With his weathered, houndish face and dyed-brown braid to his waist, Carlos works hard to project a sinister air, but he suddenly was Mr. Friendly. “To the New Year!” he said. Soon, feeling loose and flushed, I sat back on the countertop.
Carlos and I have worked together for twelve years. And though our relationship is uneasy, he does know me. He knows I’m socially out of practice. Do people still describe their pet fantasies the way they might let you know about their childhood? Do they consider it socially acceptable to talk about their fondest, impossible dream, the one they know will never happen, even though it won’t let go of them? To which a friend-in-the-making says, “Nice dream. Here’s mine…”?
Mildly giddy, I told Carlos that someday I wanted to start a discussion group where people would say all the stuff no one dares to worry about in private. “Let alone,” I said, “out loud!”
Impassive, unmovable Carlos suddenly dropped all pretence; he grabbed my arm and pulled me close. “That’s a great idea!” His enthusiasm startled me, and I squirmed, trying to laugh it off. But Carlos pressed for more and I couldn’t help elaborating. I told him how I rely on this fantasy to lift me from my darkest moods. It’s not exactly impossible, by any means. I do have the place already established here. What if this little coffee-slash-donut shop at the last stop on the El shed its sleepy ambience and became a meeting place for like-minded souls;
a haven to feel psychologically and emotionally safe; free to share the details, the ins and outs, the maybes and what-ifs surrounding their most urgent lifelong desires; their reasons for living, if you will?
Then I remembered my manners and asked him, “What about you? What do you want to happen in the New Year?” Carlos planted a hand on either side of my thighs and smirked. “You’ll never believe it.”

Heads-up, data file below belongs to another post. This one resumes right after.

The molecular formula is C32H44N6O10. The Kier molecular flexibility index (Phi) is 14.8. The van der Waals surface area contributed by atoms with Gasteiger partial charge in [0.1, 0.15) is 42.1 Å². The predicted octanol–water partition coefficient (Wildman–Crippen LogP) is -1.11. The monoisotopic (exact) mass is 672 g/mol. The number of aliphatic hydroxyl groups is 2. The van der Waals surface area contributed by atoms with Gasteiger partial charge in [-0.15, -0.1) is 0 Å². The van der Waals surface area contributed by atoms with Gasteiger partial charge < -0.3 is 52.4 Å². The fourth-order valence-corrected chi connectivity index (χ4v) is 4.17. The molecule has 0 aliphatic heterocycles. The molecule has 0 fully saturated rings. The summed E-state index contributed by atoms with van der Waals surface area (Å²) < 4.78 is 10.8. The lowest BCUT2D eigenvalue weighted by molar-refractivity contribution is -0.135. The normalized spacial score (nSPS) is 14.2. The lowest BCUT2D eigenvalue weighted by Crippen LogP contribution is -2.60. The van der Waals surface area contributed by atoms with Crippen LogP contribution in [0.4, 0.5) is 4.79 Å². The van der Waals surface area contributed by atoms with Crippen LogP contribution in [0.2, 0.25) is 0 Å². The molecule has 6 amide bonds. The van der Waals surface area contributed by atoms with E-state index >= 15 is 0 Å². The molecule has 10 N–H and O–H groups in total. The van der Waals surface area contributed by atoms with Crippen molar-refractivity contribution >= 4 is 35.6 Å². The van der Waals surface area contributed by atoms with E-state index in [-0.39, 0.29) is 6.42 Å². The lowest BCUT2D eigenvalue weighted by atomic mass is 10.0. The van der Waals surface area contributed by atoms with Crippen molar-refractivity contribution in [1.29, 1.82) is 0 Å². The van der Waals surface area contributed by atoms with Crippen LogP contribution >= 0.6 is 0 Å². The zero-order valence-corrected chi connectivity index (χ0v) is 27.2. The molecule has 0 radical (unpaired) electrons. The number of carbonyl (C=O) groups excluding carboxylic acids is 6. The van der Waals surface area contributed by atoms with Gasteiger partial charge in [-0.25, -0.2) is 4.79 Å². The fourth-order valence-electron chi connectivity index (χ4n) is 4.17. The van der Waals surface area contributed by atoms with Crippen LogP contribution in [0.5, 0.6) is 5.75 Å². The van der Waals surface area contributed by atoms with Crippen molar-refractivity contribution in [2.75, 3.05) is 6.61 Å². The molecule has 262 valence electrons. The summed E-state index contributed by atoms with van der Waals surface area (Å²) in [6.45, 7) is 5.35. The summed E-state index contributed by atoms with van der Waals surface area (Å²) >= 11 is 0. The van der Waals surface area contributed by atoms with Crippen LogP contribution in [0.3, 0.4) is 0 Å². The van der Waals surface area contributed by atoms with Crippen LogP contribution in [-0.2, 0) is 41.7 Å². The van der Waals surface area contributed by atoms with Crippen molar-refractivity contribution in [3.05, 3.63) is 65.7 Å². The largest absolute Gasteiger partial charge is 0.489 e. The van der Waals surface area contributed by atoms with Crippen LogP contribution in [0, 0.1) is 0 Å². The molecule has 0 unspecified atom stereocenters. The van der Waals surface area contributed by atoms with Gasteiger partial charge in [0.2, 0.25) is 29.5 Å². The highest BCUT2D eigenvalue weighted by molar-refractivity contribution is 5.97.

“Yes I will.”
“I want the same as you,” Carlos said. “And I want it this year.”
“With me, it’s just something I dream about, but not in any real context.”
“Name one reason we can’t do it,” Carlos said. “It’s bound to make money.”
“It’s my private fantasy. And actually starting an after-hours group, were it possible, would change everything.”
“Everything’s changing anyway,” Carlos said. “I’ve watched you a long time, Malcolm, and I can tell: You can do it. And with me orchestrating—” he refilled our glasses, “We’ll get very rich, very fast.”
I laughed and the worst of my fear abated. “For a second, I thought you were serious.”
He nodded and pointed a long skinny index finger at me. We finished the whole bottle of champagne. I was surprised so much time had passed. It was already almost midnight, the New Year. He wrapped the tulip-shaped glasses in two dishtowels and set them carefully in his backpack. When he put on his wool hat, I blurted out, “Hey, you’re not going. Look at the clock. Ten minutes.”
“Don’t be ridiculous.” He zipped up his thick leather jacket.
“If you leave before twelve, you’re being—stingy.”
“Malcolm, all these years? It’s too late for you to get sentimental.” Kissing my cheeks, he said, “Próspero Año Nuevo!” and left me alone in my shop.